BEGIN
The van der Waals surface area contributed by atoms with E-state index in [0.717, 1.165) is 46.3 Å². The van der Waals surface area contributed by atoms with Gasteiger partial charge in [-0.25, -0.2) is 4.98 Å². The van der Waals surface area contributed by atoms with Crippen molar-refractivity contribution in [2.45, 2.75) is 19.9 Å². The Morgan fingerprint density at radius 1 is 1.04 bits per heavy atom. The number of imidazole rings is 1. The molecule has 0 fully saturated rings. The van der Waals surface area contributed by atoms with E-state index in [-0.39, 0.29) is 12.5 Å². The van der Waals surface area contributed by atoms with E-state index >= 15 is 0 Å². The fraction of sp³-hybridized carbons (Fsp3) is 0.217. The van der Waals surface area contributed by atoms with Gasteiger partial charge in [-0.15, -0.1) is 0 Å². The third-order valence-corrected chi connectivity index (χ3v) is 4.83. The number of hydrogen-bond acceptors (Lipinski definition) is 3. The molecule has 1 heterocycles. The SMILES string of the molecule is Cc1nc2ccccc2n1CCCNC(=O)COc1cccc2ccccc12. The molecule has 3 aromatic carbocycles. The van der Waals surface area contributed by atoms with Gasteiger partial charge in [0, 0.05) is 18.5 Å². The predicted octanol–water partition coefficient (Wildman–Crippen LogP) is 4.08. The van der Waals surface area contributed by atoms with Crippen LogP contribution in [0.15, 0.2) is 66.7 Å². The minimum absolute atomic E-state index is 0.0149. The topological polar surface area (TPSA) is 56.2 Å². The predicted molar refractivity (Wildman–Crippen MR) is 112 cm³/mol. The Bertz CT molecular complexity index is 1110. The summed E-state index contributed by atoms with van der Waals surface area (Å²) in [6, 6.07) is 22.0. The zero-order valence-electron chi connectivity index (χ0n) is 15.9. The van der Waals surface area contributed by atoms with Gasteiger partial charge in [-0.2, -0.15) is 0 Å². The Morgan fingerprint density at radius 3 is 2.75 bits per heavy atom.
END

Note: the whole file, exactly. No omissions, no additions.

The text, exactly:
The van der Waals surface area contributed by atoms with E-state index in [0.717, 1.165) is 46.3 Å². The van der Waals surface area contributed by atoms with Gasteiger partial charge in [-0.25, -0.2) is 4.98 Å². The van der Waals surface area contributed by atoms with Crippen molar-refractivity contribution in [2.45, 2.75) is 19.9 Å². The Morgan fingerprint density at radius 1 is 1.04 bits per heavy atom. The number of imidazole rings is 1. The molecule has 0 fully saturated rings. The van der Waals surface area contributed by atoms with E-state index in [-0.39, 0.29) is 12.5 Å². The van der Waals surface area contributed by atoms with E-state index >= 15 is 0 Å². The fraction of sp³-hybridized carbons (Fsp3) is 0.217. The van der Waals surface area contributed by atoms with Gasteiger partial charge in [-0.15, -0.1) is 0 Å². The third-order valence-corrected chi connectivity index (χ3v) is 4.83. The number of hydrogen-bond acceptors (Lipinski definition) is 3. The molecule has 1 heterocycles. The SMILES string of the molecule is Cc1nc2ccccc2n1CCCNC(=O)COc1cccc2ccccc12. The molecule has 3 aromatic carbocycles. The van der Waals surface area contributed by atoms with Gasteiger partial charge in [0, 0.05) is 18.5 Å². The predicted octanol–water partition coefficient (Wildman–Crippen LogP) is 4.08. The van der Waals surface area contributed by atoms with Crippen LogP contribution in [0.15, 0.2) is 66.7 Å². The minimum absolute atomic E-state index is 0.0149. The topological polar surface area (TPSA) is 56.2 Å². The predicted molar refractivity (Wildman–Crippen MR) is 112 cm³/mol. The Bertz CT molecular complexity index is 1110. The summed E-state index contributed by atoms with van der Waals surface area (Å²) in [6, 6.07) is 22.0. The zero-order valence-electron chi connectivity index (χ0n) is 15.9. The van der Waals surface area contributed by atoms with Gasteiger partial charge in [-0.2, -0.15) is 0 Å². The Morgan fingerprint density at radius 3 is 2.75 bits per heavy atom.